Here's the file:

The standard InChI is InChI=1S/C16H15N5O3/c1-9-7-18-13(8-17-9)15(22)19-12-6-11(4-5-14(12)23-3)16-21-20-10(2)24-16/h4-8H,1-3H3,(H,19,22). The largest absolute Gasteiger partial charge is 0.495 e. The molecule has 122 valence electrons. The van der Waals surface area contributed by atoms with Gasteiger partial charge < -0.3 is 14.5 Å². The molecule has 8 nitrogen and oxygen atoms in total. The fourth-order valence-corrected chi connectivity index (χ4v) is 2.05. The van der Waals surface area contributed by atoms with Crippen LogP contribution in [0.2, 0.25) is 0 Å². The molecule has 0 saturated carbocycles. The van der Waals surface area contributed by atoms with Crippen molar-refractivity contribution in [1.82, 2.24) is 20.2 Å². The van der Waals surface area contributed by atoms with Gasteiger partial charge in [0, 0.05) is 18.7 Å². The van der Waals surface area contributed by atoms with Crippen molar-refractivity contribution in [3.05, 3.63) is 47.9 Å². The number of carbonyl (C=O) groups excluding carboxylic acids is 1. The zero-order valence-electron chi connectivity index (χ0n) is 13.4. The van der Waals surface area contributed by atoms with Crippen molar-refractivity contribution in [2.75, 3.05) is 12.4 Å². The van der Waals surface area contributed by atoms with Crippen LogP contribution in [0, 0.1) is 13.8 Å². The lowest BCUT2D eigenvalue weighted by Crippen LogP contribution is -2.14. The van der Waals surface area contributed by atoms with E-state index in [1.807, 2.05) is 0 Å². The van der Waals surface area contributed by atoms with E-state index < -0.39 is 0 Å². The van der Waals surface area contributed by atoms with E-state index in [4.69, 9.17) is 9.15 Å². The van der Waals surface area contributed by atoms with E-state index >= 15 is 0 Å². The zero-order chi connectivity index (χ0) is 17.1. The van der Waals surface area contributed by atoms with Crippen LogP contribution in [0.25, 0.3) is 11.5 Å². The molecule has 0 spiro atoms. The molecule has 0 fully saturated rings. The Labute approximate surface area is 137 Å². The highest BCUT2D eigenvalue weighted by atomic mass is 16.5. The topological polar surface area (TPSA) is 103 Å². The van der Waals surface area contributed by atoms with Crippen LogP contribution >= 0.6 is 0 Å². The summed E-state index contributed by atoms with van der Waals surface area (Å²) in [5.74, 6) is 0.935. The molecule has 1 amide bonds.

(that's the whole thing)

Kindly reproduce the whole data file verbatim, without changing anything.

The standard InChI is InChI=1S/C16H15N5O3/c1-9-7-18-13(8-17-9)15(22)19-12-6-11(4-5-14(12)23-3)16-21-20-10(2)24-16/h4-8H,1-3H3,(H,19,22). The largest absolute Gasteiger partial charge is 0.495 e. The molecule has 122 valence electrons. The van der Waals surface area contributed by atoms with Gasteiger partial charge < -0.3 is 14.5 Å². The molecule has 8 nitrogen and oxygen atoms in total. The fourth-order valence-corrected chi connectivity index (χ4v) is 2.05. The van der Waals surface area contributed by atoms with Crippen LogP contribution in [0.2, 0.25) is 0 Å². The molecule has 0 saturated carbocycles. The van der Waals surface area contributed by atoms with Crippen molar-refractivity contribution in [1.82, 2.24) is 20.2 Å². The van der Waals surface area contributed by atoms with Gasteiger partial charge in [0, 0.05) is 18.7 Å². The van der Waals surface area contributed by atoms with Crippen molar-refractivity contribution in [3.05, 3.63) is 47.9 Å². The number of carbonyl (C=O) groups excluding carboxylic acids is 1. The zero-order valence-electron chi connectivity index (χ0n) is 13.4. The van der Waals surface area contributed by atoms with Crippen molar-refractivity contribution in [2.75, 3.05) is 12.4 Å². The van der Waals surface area contributed by atoms with Crippen LogP contribution in [0, 0.1) is 13.8 Å². The lowest BCUT2D eigenvalue weighted by Crippen LogP contribution is -2.14. The van der Waals surface area contributed by atoms with E-state index in [1.807, 2.05) is 0 Å². The van der Waals surface area contributed by atoms with E-state index < -0.39 is 0 Å². The van der Waals surface area contributed by atoms with E-state index in [4.69, 9.17) is 9.15 Å². The van der Waals surface area contributed by atoms with E-state index >= 15 is 0 Å². The zero-order chi connectivity index (χ0) is 17.1. The van der Waals surface area contributed by atoms with Crippen LogP contribution in [0.25, 0.3) is 11.5 Å². The molecule has 0 spiro atoms. The molecule has 0 fully saturated rings. The Labute approximate surface area is 137 Å². The highest BCUT2D eigenvalue weighted by atomic mass is 16.5. The topological polar surface area (TPSA) is 103 Å². The van der Waals surface area contributed by atoms with Crippen LogP contribution >= 0.6 is 0 Å². The summed E-state index contributed by atoms with van der Waals surface area (Å²) in [5.74, 6) is 0.935. The molecule has 1 amide bonds.